Gustav (1862–1918) and Ernst Klimt (1864–1892) were children to Ernst Klimt the elder, who was a gold engraver, and Anne Klimt, who wished to have become a musical performer. Ernst and Gustav had five other siblings, all of whom showed artistic ability, but saw less critical acclaim.
The influence of their father’s vocation is evident in Klimt’s work, in which he famously used gold leaf along with oil paint to create sumptuous color schemes. Gustav’s unusual style and palette, along with often controversial erotic subject matter, rendered him the most renowned artist of the family. Ernst, on the other hand, favored mostly historical allegories and decorative painting.
Newell Convers Wyeth (N.C. Wyeth, 1882-1945), was a beloved American illustrator known for bringing to life American classics like Robinson Crusoe and Treasure Island. In addition, Wyeth taught draughtsmanship and illustration both to his students and to his own three children and two sons-in-law. Following in his footsteps were two more generations of artist, among them N.C. Wyeth’s youngest son, Andrew Wyeth (1917-2009), who became the best-known artist among the Wyeth dynasty and Henriette Wyeth, (1907-1997), Wyeth’s first child who reached acclaim as one of the great women painters of the 20th century.
Henriette was a portraitist who pursued painting despite a battle with polio that left her with a disabled hand. She painted well-known figures such as the writer Paul Horgan and the First Lady Pat Nixon.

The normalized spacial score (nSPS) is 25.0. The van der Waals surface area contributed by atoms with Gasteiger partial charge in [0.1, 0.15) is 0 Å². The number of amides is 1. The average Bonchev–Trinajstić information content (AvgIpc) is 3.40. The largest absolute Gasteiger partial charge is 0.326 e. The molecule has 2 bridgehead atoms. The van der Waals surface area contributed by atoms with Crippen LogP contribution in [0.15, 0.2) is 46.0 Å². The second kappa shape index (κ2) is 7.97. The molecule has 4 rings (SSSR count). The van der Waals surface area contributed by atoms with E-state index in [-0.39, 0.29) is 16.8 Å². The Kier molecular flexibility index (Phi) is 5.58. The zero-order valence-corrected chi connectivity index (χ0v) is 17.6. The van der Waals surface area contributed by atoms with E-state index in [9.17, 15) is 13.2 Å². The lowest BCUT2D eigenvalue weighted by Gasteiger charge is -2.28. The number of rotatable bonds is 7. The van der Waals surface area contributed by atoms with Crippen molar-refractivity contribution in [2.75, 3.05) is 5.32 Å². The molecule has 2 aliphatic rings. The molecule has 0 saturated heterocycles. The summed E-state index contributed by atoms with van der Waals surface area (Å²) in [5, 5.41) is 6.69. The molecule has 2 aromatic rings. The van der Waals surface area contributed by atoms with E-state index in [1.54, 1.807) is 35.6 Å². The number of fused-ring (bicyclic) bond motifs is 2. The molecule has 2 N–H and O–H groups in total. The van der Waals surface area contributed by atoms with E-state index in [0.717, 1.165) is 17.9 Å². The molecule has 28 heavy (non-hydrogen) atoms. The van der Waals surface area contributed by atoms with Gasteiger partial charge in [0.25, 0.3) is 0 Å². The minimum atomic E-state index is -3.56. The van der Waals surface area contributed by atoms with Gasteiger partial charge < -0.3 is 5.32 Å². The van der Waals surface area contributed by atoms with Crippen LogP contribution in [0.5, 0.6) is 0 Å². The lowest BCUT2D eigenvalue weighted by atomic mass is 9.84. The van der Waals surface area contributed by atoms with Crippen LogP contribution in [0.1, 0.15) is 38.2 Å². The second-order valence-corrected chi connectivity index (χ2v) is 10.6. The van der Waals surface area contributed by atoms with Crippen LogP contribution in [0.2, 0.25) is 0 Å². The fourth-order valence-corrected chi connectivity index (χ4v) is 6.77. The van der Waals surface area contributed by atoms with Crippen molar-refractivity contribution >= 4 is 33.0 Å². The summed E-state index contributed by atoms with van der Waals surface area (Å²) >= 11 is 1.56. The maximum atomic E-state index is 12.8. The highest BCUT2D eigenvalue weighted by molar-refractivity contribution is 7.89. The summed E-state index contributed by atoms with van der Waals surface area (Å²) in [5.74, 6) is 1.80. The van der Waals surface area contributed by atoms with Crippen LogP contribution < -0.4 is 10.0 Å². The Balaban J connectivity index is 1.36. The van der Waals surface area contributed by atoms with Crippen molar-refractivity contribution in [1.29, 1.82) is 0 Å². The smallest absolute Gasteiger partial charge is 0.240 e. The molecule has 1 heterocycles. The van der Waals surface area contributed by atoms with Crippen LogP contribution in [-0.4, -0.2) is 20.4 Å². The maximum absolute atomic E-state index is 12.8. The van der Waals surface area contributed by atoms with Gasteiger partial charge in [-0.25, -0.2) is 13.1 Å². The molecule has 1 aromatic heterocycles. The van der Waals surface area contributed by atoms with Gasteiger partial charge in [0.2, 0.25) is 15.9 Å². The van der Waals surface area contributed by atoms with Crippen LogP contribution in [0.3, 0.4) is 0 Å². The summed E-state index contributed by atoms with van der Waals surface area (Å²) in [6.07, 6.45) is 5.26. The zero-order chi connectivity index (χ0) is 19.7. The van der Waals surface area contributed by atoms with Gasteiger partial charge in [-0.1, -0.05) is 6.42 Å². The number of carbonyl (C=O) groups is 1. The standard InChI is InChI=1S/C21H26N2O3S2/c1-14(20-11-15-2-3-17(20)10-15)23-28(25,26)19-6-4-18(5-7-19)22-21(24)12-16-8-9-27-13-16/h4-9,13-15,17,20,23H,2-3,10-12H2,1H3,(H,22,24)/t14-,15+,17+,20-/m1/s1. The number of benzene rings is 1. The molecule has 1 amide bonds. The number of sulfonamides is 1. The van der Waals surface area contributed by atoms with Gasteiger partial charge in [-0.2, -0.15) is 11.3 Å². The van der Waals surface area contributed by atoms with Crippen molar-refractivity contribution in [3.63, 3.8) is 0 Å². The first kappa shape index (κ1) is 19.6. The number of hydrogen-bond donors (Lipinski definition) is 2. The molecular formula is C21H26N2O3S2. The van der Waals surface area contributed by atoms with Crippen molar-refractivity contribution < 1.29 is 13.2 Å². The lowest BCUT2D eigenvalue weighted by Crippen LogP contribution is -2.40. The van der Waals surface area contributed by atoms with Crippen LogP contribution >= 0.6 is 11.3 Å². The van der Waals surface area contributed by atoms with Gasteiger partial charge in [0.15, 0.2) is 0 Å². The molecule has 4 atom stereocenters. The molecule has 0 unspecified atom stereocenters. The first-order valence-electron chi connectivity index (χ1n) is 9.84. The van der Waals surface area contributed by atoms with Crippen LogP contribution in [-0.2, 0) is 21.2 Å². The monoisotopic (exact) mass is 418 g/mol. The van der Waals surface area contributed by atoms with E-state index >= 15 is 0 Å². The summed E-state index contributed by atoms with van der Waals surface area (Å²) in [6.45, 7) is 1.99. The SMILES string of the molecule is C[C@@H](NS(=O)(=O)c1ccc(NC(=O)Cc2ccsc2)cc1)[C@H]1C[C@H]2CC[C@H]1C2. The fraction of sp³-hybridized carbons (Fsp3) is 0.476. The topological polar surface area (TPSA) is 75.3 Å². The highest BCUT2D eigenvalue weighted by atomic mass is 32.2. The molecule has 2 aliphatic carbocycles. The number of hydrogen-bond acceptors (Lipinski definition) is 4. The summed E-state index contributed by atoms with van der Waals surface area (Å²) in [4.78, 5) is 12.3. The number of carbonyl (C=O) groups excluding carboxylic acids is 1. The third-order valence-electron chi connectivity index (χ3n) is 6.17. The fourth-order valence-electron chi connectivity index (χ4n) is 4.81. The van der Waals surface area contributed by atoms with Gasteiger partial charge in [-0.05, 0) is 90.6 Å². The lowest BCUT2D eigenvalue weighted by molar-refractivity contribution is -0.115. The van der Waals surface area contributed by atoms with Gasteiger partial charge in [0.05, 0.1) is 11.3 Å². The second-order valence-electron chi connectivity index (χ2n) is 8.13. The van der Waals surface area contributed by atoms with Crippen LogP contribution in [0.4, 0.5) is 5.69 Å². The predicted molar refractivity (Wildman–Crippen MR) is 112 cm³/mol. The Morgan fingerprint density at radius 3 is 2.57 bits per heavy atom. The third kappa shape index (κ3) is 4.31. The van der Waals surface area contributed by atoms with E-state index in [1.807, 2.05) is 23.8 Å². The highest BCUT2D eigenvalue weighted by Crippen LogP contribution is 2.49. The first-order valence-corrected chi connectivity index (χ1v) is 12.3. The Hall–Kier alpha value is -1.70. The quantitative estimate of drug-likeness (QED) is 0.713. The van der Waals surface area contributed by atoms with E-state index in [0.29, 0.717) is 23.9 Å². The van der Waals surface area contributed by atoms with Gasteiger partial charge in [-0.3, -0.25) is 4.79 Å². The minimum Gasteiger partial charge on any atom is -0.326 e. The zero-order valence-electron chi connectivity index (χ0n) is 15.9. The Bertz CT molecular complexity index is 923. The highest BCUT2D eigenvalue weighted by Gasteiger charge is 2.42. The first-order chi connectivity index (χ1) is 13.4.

Early in his career, Andrew helped his father by producing work under his father’s name, and was encouraged to follow in his father’s footsteps. Andrew became a realist painter and reached international acclaim during his lifetime, having been the first American artist since John Singer Sargent to be elected to the French Académie des Beaux-Arts and given a retrospective at the Metropolitan Museum of Art. His work, however, divided critics at the time, as Abstract Expressionism was particularly a la mode in the 1950s and 60s.
Andrew’s son, James Browning Wyeth (known as Jamie, 1946-) is a contemporary portraitist, known for paintings of President John F. Kennedy and artist Andy Warhol, and had his first exhibition at age 20.
The de Chiricos
Surrealist painter, Giorgio de Chirico (1888-1978) and his younger brother, Alberto Savinio (1891-1952), were an inseparable pair, supporting one another in multi-disciplinary projects including poetry and prose writing, music, set design and painting. They referred to themselves as “the Dioscuri” after the Greco-Roman demigods Castor and Pollux.
The brothers were born to an Italian family in Greece, and spent their teen years in Italy. During their time in Paris from 1911 to 1915, Savinio changed his name to distinguish himself from his brother, as de Chirico was becoming known for Surrealism. Although Savinio was obscured by his brother’s shadow for many years, de Chirico credits Savinio for helping him to create the metaphysical Surrealist works for which he is still known.